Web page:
An Early Autism Diagnosis Benefits Both Children and Parents

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These days, there are few families on Long Island who haven’t been touched in some way by Autism Spectrum Disorder (ASD). In fact, one in 59 children have this diagnosis. Even though most children do not receive an Autism diagnosis until after the age of four, many parents of children with ASD notice problems with development before their child’s first birthday. With early identification, there has been shown to be an increased likelihood of improving long-term outcomes.

What is Autism Spectrum Disorder?

According to Autism Speaks, an advocacy organization, “Autism, or Autism Spectrum Disorder, refers to a broad range of conditions characterized by challenges with social skills, repetitive behaviors, speech and nonverbal communication.”

The American Psychiatric Association now groups four previously distinct Autism-related diagnoses into a single category known as Autism Spectrum Disorder, which includes:

  • Autistic disorder
  • Childhood disintegrative disorder
  • Pervasive disorder-not otherwise specified
  • Asperger syndrome

Early Autism Diagnosis Aids Treatment

ASD is considered to be a “developmental disorder,” because the signs and symptoms tend to appear in the first two years of life. Unfortunately, many children do not formally receive an autism diagnosis until they are much older, resulting in lack of access to important interventions and supports.

Recent research has shown that early intervention is one of the keys to helping children and parents manage Autism. With therapy and behavioral interventions, children can learn important skills, such as talking, walking and interacting with others, which may improve the symptoms of the diagnosis over time.

Happy child with an autism diagnosis

How Autism is Recognized in Children

An Autism diagnosis can be made by a clinician based on the presence of certain signs and symptoms, such as impairments in social communication and interaction, and the results of testing. ASD cannot be diagnosed by a simple blood test. Instead, it can manifest itself in children in many different ways and at many different times.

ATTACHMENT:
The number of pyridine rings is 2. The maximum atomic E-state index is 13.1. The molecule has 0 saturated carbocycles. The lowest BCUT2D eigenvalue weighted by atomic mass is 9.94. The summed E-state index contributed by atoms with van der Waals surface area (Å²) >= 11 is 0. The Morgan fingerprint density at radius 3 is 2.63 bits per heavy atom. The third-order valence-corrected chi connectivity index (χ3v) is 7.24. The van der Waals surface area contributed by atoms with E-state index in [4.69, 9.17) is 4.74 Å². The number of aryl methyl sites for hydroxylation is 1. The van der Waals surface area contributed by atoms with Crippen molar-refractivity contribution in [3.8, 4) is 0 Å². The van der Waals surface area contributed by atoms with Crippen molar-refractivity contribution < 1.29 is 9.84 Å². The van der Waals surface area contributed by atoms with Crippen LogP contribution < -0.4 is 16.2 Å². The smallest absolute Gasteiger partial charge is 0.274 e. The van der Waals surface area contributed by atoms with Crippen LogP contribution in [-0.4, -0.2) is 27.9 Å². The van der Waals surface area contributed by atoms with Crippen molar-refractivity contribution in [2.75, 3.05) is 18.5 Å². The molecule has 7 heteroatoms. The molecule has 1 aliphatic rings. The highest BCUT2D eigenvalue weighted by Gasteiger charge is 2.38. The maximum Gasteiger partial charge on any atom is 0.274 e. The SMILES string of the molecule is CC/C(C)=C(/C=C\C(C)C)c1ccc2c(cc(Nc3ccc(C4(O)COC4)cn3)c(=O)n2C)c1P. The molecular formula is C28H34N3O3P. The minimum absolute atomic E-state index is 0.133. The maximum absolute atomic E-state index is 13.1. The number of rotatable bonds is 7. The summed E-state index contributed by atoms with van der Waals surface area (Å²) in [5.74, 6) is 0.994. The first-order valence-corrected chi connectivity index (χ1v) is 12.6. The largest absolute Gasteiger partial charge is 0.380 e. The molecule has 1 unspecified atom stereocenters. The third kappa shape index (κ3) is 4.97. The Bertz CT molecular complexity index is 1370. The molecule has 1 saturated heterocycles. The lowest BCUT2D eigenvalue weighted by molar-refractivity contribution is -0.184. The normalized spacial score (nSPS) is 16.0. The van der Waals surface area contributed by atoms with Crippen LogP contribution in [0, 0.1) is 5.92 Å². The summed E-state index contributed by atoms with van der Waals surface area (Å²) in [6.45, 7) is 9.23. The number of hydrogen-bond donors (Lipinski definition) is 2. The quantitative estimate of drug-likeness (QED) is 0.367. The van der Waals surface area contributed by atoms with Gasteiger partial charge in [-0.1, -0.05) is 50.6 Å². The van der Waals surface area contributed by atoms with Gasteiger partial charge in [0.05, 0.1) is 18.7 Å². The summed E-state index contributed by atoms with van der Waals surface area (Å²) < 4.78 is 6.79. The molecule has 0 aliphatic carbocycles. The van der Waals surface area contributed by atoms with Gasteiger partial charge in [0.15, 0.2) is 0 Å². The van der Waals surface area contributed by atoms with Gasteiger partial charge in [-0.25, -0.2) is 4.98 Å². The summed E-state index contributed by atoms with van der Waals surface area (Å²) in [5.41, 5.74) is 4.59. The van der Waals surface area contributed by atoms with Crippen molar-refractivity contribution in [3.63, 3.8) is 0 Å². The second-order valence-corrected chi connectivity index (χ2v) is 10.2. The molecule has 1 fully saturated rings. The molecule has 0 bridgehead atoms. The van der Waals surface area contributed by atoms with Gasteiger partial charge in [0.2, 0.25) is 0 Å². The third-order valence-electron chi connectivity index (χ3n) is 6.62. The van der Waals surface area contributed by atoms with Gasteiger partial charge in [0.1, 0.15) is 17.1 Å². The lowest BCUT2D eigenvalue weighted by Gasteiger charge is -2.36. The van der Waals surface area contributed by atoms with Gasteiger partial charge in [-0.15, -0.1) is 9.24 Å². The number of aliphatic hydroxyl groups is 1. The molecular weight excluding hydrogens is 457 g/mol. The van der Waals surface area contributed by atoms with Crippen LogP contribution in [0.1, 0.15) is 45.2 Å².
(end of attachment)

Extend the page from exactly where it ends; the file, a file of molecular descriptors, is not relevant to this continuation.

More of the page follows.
Early Indicators

6 Months

  • Few or no big smiles or other engaging expressions
  • Limited or no eye contact

9 Months

  • Little to no sharing of sounds, smiles or facial expressions with others

12 Months

  • Little to no babbling, gesturing or response to their name

16 Months

  • Very few or no words

24 Months

  • Very few or no meaningful, two-word phases (not including imitating or repeating someone else)

When to get your Child Screened for Autism

A developmental screening is a short test to tell if children are learning basic skills when they should, or if they might have delays. At this time, a health care professional might ask the parent some questions, or talk and play with the child to see how they learn, speak, behave and move. Although an early diagnosis is important, intervention at any age can help to improve a child’s emotional and social wellness.

All children should be screened for developmental delays and disabilities during regular well-child doctor visits at:

  • 9 months
  • 18 months
  • 24 or 30 months

A graphic about awareness of those with an Autism diagnosis.

The 2019 Town of Oyster Bay Walk for Autism

Join us on September 21 from 10 a.m. to 2 p.m. at John J. Burns Town Park in Massapequa for the Town of Oyster Bay Walk for Autism, benefiting The Fay. J. Lindner Center for Autism and Developmental Disabilities at Advantage Care. Your support will help us to provide the highest quality state-of-the-art clinical services to people with ASD.

Click here to register for the event.

Click to learn more about the Walk for Autism

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